The magic bullet does exist. Making sales is not about having deep pockets, slick marketing, or great connections. It is not about discounts, deals, or bundling. It is not about pitching, preaching, or even pushing. Generating opportunities, revenues, and repeat business is easy if you do just one thing right: listen. Here are the ways you and everyone at your business can and should be listening.

Hear outside the box. In the past 5 years, people have begun more and more to resort to a sort of autopilot when interacting with others. How many times a day do you hear "Hi, how are you?" And return the same without ever expecting a real answer? How many times do you find yourself so focused on the outcome of a particular situation that you completely miss the journey of how you are getting to that outcome? We are all guilty of doing this, and when we either resort to autopilot or become incredibly intent on something in particular, we miss the other opportunities that are right there in front of us. When we first started our company, a publication in which we advertised inadvertently ran the phone number of the maker of automatic sink pedals for tattoo shops on one of our ads (we make body piercing jewelry). My partner took the first call, and when the person asked about our sink pedals, thought the customer had the wrong number, but just as he was about to say so and hang up, he thought better of it, and instead asked the person what kind of shop he had that would be looking for a sink with pedals. When it turned out to be a tattoo shop, he told him he had no sink pedals, but we did sell body jewelry, and offered to send a catalogue. We did the same thing on hundreds of "wrong number" calls that month, and in the process, picked up a lot of great customers that we might not have found otherwise.

Pay attention to the unspoken. People rarely say everything they have on their minds. They auto censor themselves to give voice only to the essential, to the un-embarrassing, to the unguarded--and in the process only half the story, and usually the less useful half, comes to light. Sales happen in abundance when we bring that silent but integral part of the conversation to light. For that reason, I teach everyone at my company to listen more for the back story than for the loud story. A prospect who says "I'm set right now" is not really answering the sales person who is calling to see how she can help. "I'm set" can mean he believes he can't spend any money on your product right now, it can mean he is buying from one of your competitors, or it can mean that he feels unprepared to discuss the purchase. All of these meanings require very different next steps. A sales person who listens carefully hears that the customer feels unable to tell the whole story, and can help him to do so. Last week, a customer told me this and instead of letting the conversation end there, I probed and asked, "Do you mean that you have budget constraints or that you have already purchased from somewhere else?" In so doing, I found out that it was neither-- he was out of some things, but had not had time to prepare his shopping list. I helped him get started by telling me the things he knew he was out of, and then prompting him with what I noticed he might need and had not mentioned. In 10 minutes, we finished the order he had anticipated having to spend 40 putting together before calling me. My hearing his unexpressed needs was more powerful that anything else I heard him say on the call.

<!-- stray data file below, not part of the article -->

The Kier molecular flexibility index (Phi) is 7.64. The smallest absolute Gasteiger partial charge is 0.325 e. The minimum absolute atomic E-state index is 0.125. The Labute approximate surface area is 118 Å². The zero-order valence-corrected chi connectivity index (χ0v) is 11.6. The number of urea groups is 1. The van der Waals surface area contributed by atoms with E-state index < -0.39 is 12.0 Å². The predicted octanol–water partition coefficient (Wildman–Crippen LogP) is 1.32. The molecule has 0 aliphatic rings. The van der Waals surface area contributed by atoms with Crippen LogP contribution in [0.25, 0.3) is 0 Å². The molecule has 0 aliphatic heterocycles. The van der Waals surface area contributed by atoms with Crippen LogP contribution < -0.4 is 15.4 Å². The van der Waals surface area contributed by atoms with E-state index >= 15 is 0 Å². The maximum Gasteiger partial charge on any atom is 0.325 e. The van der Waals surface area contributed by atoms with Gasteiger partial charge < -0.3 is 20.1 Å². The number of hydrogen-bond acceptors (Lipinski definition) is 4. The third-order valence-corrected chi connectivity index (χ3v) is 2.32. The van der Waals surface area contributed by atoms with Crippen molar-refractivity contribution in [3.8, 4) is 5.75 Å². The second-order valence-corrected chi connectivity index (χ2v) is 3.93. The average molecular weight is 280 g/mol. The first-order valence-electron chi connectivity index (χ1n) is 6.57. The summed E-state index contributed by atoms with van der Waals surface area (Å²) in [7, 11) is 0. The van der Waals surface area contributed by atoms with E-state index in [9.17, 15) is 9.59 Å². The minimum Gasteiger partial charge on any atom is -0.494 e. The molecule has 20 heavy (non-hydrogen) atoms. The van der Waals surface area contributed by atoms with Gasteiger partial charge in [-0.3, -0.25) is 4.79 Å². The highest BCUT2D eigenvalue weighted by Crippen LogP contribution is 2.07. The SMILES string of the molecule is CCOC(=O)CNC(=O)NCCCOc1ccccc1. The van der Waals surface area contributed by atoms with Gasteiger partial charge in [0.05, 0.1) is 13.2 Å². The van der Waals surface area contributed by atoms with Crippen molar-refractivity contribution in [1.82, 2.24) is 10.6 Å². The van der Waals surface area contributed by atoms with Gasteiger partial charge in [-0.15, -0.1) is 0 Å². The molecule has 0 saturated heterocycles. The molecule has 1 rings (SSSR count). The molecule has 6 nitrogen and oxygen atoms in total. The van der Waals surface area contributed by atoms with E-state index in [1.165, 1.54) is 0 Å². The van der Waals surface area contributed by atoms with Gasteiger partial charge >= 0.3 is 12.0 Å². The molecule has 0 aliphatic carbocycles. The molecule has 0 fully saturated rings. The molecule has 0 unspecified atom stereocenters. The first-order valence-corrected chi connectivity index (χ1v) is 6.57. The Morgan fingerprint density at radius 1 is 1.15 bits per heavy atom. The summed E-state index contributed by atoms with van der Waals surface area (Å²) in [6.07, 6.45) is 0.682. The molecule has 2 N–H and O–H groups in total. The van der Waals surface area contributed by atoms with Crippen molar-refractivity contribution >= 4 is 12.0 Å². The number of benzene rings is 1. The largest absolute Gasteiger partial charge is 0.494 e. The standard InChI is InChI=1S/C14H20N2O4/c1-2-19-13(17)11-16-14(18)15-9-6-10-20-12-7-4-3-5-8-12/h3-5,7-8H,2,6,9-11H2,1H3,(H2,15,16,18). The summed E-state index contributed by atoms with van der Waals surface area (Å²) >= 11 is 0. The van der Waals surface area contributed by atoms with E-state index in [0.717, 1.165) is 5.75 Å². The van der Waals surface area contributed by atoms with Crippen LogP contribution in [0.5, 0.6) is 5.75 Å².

Eavesdrop. Most entrepreneurs try to find a way to hand selling off to someone else--a salesperson, an outside rep, an automated process--as quickly as they can. Once they do, they often think that checking sales metrics, like how many contacts are initiated, how many meetings set, how many closes made, is enough. It's not. I listen in on calls that my sales team makes every week--regardless of whether sales are up or down. When I do, I always learn important things that can drive sales faster, further, and fortuitously. I pay attention to the way my reps present our products, to the way they listen to how the potential customer responds and to the unvoiced backstories that show up in every call. This listening is better than any other monitoring I do of my sales team to tell me where the real obstacles and opportunities lie. One of my sales reps, for example, posted strong numbers faster than others who had been through the same process. The quantity of her calls was good, and everyone was happy with her progress. Everyone except me. When I listened in to her calls, I knew that she was going to plateau quickly, because she was not helping her customers to build their business by suggesting new products that would benefit them. Only my fanatic listening saved us and her from stalling out, because we were able to change her style quickly.

When we listen, we learn. We find out about hidden opportunities, we discover unmet needs, and we unearth potential problems before they happen. Doing this removes all obstacles to making a sale. We have to understand who to sell to, what to sell them, and what they need resolved in order to agree to purchase. Once all that is out of the way, the sale happens, revenues come in, and relationships are built.